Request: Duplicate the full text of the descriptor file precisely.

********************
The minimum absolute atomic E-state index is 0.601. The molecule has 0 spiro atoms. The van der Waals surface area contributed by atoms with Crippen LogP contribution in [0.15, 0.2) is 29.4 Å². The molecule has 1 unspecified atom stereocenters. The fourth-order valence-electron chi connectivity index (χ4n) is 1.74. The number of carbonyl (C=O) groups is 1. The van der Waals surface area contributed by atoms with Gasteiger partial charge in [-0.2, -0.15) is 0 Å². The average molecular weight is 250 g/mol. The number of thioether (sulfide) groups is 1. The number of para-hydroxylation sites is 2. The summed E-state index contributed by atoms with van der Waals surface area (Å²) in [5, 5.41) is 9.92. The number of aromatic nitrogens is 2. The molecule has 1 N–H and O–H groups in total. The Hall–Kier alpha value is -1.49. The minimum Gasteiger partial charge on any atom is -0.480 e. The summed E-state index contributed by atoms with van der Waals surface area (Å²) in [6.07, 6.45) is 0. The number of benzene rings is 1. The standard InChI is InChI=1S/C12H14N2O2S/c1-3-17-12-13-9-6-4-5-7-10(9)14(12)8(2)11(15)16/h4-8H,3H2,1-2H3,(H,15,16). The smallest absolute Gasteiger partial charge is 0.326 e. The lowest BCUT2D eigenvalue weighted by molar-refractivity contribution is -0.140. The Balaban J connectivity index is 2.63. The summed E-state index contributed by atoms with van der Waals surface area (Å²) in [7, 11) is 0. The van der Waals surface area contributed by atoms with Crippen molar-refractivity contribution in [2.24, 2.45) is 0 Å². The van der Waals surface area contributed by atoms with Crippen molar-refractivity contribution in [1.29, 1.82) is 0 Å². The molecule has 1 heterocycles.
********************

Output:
The minimum absolute atomic E-state index is 0.601. The molecule has 0 spiro atoms. The van der Waals surface area contributed by atoms with Crippen LogP contribution in [0.15, 0.2) is 29.4 Å². The molecule has 1 unspecified atom stereocenters. The fourth-order valence-electron chi connectivity index (χ4n) is 1.74. The number of carbonyl (C=O) groups is 1. The van der Waals surface area contributed by atoms with Gasteiger partial charge in [-0.2, -0.15) is 0 Å². The average molecular weight is 250 g/mol. The number of thioether (sulfide) groups is 1. The number of para-hydroxylation sites is 2. The summed E-state index contributed by atoms with van der Waals surface area (Å²) in [5, 5.41) is 9.92. The number of aromatic nitrogens is 2. The molecule has 1 N–H and O–H groups in total. The Hall–Kier alpha value is -1.49. The minimum Gasteiger partial charge on any atom is -0.480 e. The summed E-state index contributed by atoms with van der Waals surface area (Å²) in [6.07, 6.45) is 0. The number of benzene rings is 1. The standard InChI is InChI=1S/C12H14N2O2S/c1-3-17-12-13-9-6-4-5-7-10(9)14(12)8(2)11(15)16/h4-8H,3H2,1-2H3,(H,15,16). The smallest absolute Gasteiger partial charge is 0.326 e. The lowest BCUT2D eigenvalue weighted by molar-refractivity contribution is -0.140. The Balaban J connectivity index is 2.63. The summed E-state index contributed by atoms with van der Waals surface area (Å²) in [7, 11) is 0. The van der Waals surface area contributed by atoms with Crippen molar-refractivity contribution in [2.24, 2.45) is 0 Å². The van der Waals surface area contributed by atoms with Crippen molar-refractivity contribution in [1.29, 1.82) is 0 Å². The molecule has 1 heterocycles.